On Notice: Why Notice and Claim Procedures in Construction Contracts Matter


Originally published by the Daily Journal of Commerce on October 19, 2023.

Most construction contracts include provisions detailing how and when a contractor must provide notice of claims, or events that may lead to future claims, for additional compensation and/or time. These contract provisions are intended to ensure that all project parties have sufficient information to make decisions in the face of unexpected events, conditions, delays, impacts, and the like, and to facilitate the resolution of claims at the project level rather than in the courts or arbitration. But in some cases, they can operate more like a trap for the unwary, and in others they increase the administrative complexity of the project beyond what the parties can practically accommodate. As such, it is critical that all parties to a construction project ensure they are aware of the applicable provisions of their contract(s) and that they are able and ready to comply with those provisions when the unexpected inevitably arises. This is truer now than ever before in the wake of an epidemic and amid price fluctuations and supply chain pressures.

Although modern construction contracts typically include notice and claim provisions of one sort or another, contracts differ with respect to the formality and complexity of the provisions. Some contracts will include complicated, multistep procedures for providing initial notice of an event, condition, delay, or change to the work; following up with a preliminary claim and cost estimate; and then submitting a final claim. Some will require the contractor to formally protest decisions by the owner in writing and follow up with a written claim. The contract may include specific forms and often specify tight time frames for submittals. Often, compliance with the notice and claim procedures is a prerequisite for proceeding to formal dispute resolution, including mediation, arbitration, or litigation, and failure to comply can result in waiver of the claim.

At the project level, pressures to remain on schedule and on budget in the face of unexpected events or changes can create temptation to dispense with or curtail strict compliance with notice and claim procedures. It can be a significant administrative feat for a contractor to provide immediate formal notice of a condition it suspects may cause delay down the road and can be even more difficult to forecast the likely cost impacts. It can be burdensome and awkward to present claim notices for a project that is otherwise proceeding well. But failing to comply with notice and claim provisions can bring significant legal risk and do great damage to the working relationship between a contractor and an owner, particularly if the contractor attempts to make a claim during prosecution of the work or after completion of the project.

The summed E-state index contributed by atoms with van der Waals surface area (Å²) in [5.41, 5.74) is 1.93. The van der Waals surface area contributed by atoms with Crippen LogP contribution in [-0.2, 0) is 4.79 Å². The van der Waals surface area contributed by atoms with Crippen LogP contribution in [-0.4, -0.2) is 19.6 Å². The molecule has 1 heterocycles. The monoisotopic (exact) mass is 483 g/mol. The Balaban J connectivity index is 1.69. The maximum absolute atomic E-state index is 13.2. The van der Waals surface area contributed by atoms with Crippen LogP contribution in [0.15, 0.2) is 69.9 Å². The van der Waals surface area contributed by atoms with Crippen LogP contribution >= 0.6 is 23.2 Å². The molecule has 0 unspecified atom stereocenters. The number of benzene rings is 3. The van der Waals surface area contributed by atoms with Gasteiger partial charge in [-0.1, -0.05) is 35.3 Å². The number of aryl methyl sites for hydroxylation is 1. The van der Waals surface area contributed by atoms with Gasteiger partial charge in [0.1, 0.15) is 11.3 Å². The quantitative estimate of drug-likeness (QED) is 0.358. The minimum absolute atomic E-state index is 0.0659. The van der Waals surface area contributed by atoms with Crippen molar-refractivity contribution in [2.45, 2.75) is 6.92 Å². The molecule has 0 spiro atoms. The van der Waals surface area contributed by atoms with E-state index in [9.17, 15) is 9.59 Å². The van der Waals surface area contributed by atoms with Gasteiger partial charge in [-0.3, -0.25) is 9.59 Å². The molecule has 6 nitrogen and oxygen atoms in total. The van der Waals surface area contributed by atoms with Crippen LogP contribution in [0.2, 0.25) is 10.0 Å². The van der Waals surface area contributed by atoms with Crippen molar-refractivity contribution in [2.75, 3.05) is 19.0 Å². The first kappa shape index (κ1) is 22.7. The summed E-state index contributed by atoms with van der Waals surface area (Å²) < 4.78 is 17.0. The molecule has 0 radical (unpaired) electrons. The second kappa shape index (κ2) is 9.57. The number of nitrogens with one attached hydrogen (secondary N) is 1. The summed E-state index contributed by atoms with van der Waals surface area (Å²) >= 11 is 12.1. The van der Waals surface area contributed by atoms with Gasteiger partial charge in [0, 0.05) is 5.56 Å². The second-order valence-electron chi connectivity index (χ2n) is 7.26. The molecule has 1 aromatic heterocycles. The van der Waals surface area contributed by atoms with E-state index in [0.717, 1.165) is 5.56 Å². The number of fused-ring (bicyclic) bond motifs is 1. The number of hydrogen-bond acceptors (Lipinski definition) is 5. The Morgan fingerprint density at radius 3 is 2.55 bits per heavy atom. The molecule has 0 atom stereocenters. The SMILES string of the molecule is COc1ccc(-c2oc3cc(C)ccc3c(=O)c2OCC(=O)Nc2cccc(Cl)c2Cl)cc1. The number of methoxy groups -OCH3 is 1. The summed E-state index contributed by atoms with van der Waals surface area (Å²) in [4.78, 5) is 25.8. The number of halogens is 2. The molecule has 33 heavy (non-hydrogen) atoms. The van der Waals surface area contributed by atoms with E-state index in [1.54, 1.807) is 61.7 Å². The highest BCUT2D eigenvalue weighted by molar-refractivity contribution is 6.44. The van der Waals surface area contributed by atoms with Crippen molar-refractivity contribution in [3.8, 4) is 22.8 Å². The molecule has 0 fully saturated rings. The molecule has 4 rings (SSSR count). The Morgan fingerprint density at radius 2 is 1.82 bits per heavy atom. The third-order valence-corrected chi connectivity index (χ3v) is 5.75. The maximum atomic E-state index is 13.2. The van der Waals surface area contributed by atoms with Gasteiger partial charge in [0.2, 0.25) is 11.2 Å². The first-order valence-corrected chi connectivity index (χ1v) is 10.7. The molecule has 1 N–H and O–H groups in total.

In Washington, the perils of noncompliance are particularly severe. For decades, Washington courts have held to the rule that parties must strictly comply with mutually agreed notice and claim provisions. In the pivotal 2003 case Mike M. Johnson, Inc. v. County of Spokane, Washington’s Supreme Court held that even where an owner has actual notice of the basis for a claim, delay, or impact, the contractor must strictly comply with formal notice and claim procedures to preserve its claims.

Courts have repeatedly upheld the rule since the Mike M. Johnson decision. Most recently, Division One of the Washington Court of Appeals issued an unpublished decision in Graham Contracting v. City of Federal Way. In that case, the contractor provided a notice of delay, but the owner decided that no additional time or compensation would be granted. The contract required that the contractor immediately submit a signed, written protest to any decisions by the owner with which it disagreed. However, the contractor waited weeks to respond. The parties attempted to reach a negotiated resolution, but when that failed and litigation ensued, the owner asserted that the contractor had waived the claims. The court held that despite the notice of delay, the protest was not timely and the contractor therefore waived its claims for additional compensation. The case underscores that, especially in Washington, compliance with contractual notice and claim provisions is crucial.

For these reasons, it is important for all parties to take stock of the notice and claim procedures in their contracts and carefully consider what steps need to be followed to ensure strict compliance. Where possible, the parties should negotiate and craft processes that fit the project and the realistic needs of the parties, taking into account the burdens imposed by the requirements. Once the ink dries on the contract, the parties need to make efforts to ensure they are prepared to follow the specified processes. Contractors and owners alike need to ensure they have sufficient administrative capacity and internal procedures in place to do what the contract requires. Too often, parties are caught flat-footed when they encounter a condition, delay, or impactful event and scramble to determine how to proceed under the contract. For all parties, going into a project with eyes wide open as to the applicable notice and claim requirements is key to both preserving and resolving claims.

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